Everybody, whether they are day to day business contacts or the CFO or CEO, has something they need to achieve.  They have issues and concerns that keep them awake at night.  Start there, and define how your products and services may help them address these concerns – whether it is to help create an enabler or remove a barrier.

When you are talking about a single product or solution, this is pretty straight-forward.  When you’re doing this across multiple products and services for a full-service investment bank however, this can become quite a complex challenge. You will need to demonstrate the value of the full end-to-end service that is provided to clients, not just describe the bundle of disparate products being offered. And you need to be able to do this without falling into the trap of creating a proposition that is so high level, it becomes mere platitude.

Perhaps most importantly, financial services firms need to form robust hypotheses on future client demands and needs. By looking at current client behaviour, discussing evolving needs with clients, and scanning the macro horizon for the significant trends that are driving changes in client behaviour and demands, financial services firms will be in a better position to identify potential future bases for competitive advantage. They can then dynamically adjust their propositions so they remain relevant to evolving client needs.

While 75% of financial services firms recognise the sector is falling into a commodity trap, only around 30% feel they are currently taking sufficient action to escape it. This presents an opportunity for the bolder and more innovative financial services firms to revisit their propositions and messaging with one eye on clients’ current needs and one eye on future trends. Perhaps then they will be better able to stand out and cut through the generic noise from the rest of the industry.

Complements to Gender Diversity

Diversity of thought and approach is vital for marketing teams to generate innovative ideas and find new ways of implementing campaigns and communications. Seeing the significant business benefits that diversity brings, many sectors – from governments to manufacturing to financial services – are focusing on improving diversity in their organisations.

The current diversity agenda for many sectors and companies appears to be primarily centred on gender diversity. Certainly, there is more to be done to improve female representation in a number of sectors. In financial services for example, women represent just 19% of senior managers and just 2% of CEOs. Gender diversity is also shown to be good for business. A recent study by the Peterson Institute and EY found that a company with 30% female leadership could expect to add up to six percentage points to its net margin when compared with an otherwise similar business with no female leaders.

Focusing on improving diversity of teams needs to be done with a specific objective and purpose – to bring different thought processes and approaches to bear on business issues and opportunities. Certainly diversity of thought and approach can be gained from a more balanced gender split in senior positions and teams. For example, a study by McKinsey found that women tend to demonstrate five of the nine types of leadership behavior that improve business performance – such as people development and participative decision making – more often than men.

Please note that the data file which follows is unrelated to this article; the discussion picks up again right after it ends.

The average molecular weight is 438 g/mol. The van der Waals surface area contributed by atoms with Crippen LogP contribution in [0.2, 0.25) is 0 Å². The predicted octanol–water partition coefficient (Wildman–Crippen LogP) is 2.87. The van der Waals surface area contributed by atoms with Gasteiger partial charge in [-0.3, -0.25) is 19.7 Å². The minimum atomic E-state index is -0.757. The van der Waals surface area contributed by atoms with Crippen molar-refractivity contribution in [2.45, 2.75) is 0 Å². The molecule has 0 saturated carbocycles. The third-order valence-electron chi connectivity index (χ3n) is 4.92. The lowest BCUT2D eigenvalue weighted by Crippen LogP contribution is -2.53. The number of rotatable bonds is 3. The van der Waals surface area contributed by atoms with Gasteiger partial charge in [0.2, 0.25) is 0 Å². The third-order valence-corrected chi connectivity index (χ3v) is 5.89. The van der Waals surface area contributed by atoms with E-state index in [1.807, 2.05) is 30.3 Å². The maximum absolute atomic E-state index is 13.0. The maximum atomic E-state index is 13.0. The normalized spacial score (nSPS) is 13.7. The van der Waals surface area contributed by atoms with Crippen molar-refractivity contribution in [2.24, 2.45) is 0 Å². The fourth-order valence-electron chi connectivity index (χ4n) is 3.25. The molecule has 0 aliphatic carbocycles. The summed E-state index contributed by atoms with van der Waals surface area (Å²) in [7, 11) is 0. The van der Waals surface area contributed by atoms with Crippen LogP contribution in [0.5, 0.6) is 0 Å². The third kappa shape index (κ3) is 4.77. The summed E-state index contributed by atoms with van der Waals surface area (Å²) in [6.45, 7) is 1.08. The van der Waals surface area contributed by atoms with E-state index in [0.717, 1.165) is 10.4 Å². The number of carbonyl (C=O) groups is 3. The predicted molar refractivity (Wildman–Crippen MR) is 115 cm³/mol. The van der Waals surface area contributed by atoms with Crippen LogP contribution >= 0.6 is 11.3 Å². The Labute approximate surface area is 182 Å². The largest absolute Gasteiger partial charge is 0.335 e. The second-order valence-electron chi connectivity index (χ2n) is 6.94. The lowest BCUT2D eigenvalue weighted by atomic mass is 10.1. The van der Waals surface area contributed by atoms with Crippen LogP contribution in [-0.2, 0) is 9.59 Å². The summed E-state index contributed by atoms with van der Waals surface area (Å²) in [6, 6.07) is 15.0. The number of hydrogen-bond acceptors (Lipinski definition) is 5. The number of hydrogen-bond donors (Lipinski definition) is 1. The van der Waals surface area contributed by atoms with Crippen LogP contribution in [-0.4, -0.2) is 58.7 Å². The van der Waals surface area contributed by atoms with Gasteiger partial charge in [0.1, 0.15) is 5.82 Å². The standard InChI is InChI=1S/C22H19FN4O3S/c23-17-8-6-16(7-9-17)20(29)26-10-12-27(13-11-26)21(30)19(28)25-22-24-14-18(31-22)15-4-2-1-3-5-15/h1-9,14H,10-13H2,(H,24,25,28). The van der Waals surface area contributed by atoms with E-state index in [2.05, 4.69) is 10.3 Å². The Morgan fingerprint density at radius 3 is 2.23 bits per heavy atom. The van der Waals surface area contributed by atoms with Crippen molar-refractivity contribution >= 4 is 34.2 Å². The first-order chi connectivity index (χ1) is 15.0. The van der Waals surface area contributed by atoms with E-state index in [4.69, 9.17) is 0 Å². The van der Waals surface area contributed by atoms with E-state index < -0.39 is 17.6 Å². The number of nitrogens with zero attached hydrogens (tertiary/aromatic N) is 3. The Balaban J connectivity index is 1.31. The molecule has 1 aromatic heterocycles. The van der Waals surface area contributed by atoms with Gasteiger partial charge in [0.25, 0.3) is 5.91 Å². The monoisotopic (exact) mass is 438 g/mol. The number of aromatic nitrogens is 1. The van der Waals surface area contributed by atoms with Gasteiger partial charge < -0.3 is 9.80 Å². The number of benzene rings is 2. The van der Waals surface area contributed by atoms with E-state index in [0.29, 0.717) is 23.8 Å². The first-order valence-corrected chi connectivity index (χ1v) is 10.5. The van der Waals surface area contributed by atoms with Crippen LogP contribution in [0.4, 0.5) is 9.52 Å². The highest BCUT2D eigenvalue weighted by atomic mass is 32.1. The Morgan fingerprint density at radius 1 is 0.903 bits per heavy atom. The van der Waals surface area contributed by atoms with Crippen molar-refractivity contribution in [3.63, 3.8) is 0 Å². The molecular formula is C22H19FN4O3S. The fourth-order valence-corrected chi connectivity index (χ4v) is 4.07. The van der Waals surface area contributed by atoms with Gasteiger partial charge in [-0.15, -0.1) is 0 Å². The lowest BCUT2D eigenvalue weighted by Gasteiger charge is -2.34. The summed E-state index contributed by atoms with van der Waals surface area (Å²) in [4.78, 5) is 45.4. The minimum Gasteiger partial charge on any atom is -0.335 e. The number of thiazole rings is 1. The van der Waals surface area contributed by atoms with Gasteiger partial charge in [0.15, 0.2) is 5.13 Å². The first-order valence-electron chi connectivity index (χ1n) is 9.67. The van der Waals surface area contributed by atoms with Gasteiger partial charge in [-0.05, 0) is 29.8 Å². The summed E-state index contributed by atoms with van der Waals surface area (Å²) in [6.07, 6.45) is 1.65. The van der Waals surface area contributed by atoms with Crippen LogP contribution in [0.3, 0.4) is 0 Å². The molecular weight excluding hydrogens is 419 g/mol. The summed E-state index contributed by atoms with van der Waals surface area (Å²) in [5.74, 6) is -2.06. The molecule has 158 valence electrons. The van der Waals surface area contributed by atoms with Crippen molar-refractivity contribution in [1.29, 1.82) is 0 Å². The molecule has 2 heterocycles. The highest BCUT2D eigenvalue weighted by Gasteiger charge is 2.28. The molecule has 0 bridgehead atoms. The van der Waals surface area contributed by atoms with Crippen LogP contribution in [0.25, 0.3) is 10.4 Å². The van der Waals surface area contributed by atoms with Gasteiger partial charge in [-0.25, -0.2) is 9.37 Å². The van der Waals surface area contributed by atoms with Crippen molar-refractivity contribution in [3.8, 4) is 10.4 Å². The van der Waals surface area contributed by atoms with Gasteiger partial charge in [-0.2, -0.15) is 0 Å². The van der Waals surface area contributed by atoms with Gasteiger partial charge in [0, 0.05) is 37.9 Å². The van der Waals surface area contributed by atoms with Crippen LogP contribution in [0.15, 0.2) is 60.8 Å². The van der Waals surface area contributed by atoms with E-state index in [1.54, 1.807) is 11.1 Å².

Gaining the benefits of diversity of thought and approach can also come from achieving diversity of culture and personality types, as a complement to gender diversity. At Ideas and Action, we find that the best creative ideas and the right course of action to deliver to our clients comes when different people on our team contribute from a different cultural or personality point of view.

We are fortunate to work with a culturally diverse team, with colleagues from the United Kingdom, Hong Kong, Belgium, the Philippines and New Zealand. As we work with clients with a global reach, this diversity of culture helps us to view their challenges and opportunities with an eye on both universal truths as well as local cultural nuances. Being able to draw on, and combine, the strengths of different cultural approaches creates a powerful team. For example, a strength of the Philippine business culture is building professional relationships founded on genuine interest in colleagues and clients, and not merely the business of the company they represent. The New Zealand business culture on the other hand, focuses on respect earned by actions, not status, and is characterised by a can-do attitude that goes a long way towards solving problems and finding creative means of getting things done. Together, these different approaches enable us to develop solutions for our clients that not only solve for today’s issues, but are also positioned for the longer term.

We also have diversity of personality within the team. A common methodology for assessing different personality types that many of us would have completed is Myers-Briggs. This framework looks at the strengths of different personalities, and what they can bring to a business. Within our team, we have a good diversity of personality types. Some are ENTP or ‘Debater’ personalities, being smart and curious thinkers who cannot resist an intellectual challenge. This is balanced by others in the team who are ISTJ or ‘Logistician’ personalities, being practical and fact-minded individuals whose reliability cannot be questioned, and INTJ or “Architect” big picture strategic thinkers.

In order to operate effectively and efficiently as a marketing and communications consultancy, it is vital that a mix of personality types come together, balancing the need for keeping an eye on the big picture, and incorporating new insight and ideas with the ability to work through implementation challenges and achieve delivery for our clients.

Understanding that this diversity of culture and personality exists, and embracing the strengths in those differences, are vital to working together more harmoniously and ultimately, more effectively for our clients.

The diversity agenda is vital for all businesses, and needs to go above and beyond the easier-to-spot gender diversity agenda, to also building a team with diversity of thought and approach. Both of these can often come from achieving diversity of culture and personality type diversity, as a complement to gender diversity.